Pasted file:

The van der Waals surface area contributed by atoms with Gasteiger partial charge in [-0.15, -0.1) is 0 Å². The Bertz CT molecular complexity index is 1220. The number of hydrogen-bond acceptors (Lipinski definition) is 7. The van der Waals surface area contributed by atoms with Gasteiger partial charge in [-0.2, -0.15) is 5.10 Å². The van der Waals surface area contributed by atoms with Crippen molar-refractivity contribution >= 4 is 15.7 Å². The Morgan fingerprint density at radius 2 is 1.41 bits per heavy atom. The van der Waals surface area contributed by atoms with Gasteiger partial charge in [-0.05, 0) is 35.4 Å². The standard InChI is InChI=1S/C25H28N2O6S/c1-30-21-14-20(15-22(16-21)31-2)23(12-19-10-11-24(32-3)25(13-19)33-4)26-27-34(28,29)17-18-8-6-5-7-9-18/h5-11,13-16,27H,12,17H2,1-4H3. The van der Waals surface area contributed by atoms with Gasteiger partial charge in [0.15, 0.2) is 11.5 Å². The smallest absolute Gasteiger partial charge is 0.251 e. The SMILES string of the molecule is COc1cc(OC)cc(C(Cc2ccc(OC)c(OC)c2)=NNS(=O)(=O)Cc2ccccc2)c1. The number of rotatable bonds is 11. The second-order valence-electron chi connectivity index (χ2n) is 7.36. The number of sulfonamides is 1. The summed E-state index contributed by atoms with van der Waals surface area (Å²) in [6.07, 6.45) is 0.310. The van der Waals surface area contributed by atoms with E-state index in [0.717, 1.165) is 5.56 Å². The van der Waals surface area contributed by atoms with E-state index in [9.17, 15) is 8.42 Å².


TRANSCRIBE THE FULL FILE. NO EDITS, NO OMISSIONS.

The van der Waals surface area contributed by atoms with Gasteiger partial charge in [-0.15, -0.1) is 0 Å². The Bertz CT molecular complexity index is 1220. The number of hydrogen-bond acceptors (Lipinski definition) is 7. The van der Waals surface area contributed by atoms with Gasteiger partial charge in [-0.2, -0.15) is 5.10 Å². The van der Waals surface area contributed by atoms with Crippen molar-refractivity contribution >= 4 is 15.7 Å². The Morgan fingerprint density at radius 2 is 1.41 bits per heavy atom. The van der Waals surface area contributed by atoms with Gasteiger partial charge in [-0.05, 0) is 35.4 Å². The standard InChI is InChI=1S/C25H28N2O6S/c1-30-21-14-20(15-22(16-21)31-2)23(12-19-10-11-24(32-3)25(13-19)33-4)26-27-34(28,29)17-18-8-6-5-7-9-18/h5-11,13-16,27H,12,17H2,1-4H3. The van der Waals surface area contributed by atoms with Gasteiger partial charge in [0.15, 0.2) is 11.5 Å². The smallest absolute Gasteiger partial charge is 0.251 e. The SMILES string of the molecule is COc1cc(OC)cc(C(Cc2ccc(OC)c(OC)c2)=NNS(=O)(=O)Cc2ccccc2)c1. The number of rotatable bonds is 11. The second-order valence-electron chi connectivity index (χ2n) is 7.36. The number of sulfonamides is 1. The summed E-state index contributed by atoms with van der Waals surface area (Å²) in [6.07, 6.45) is 0.310. The van der Waals surface area contributed by atoms with E-state index in [0.717, 1.165) is 5.56 Å². The van der Waals surface area contributed by atoms with E-state index in [9.17, 15) is 8.42 Å².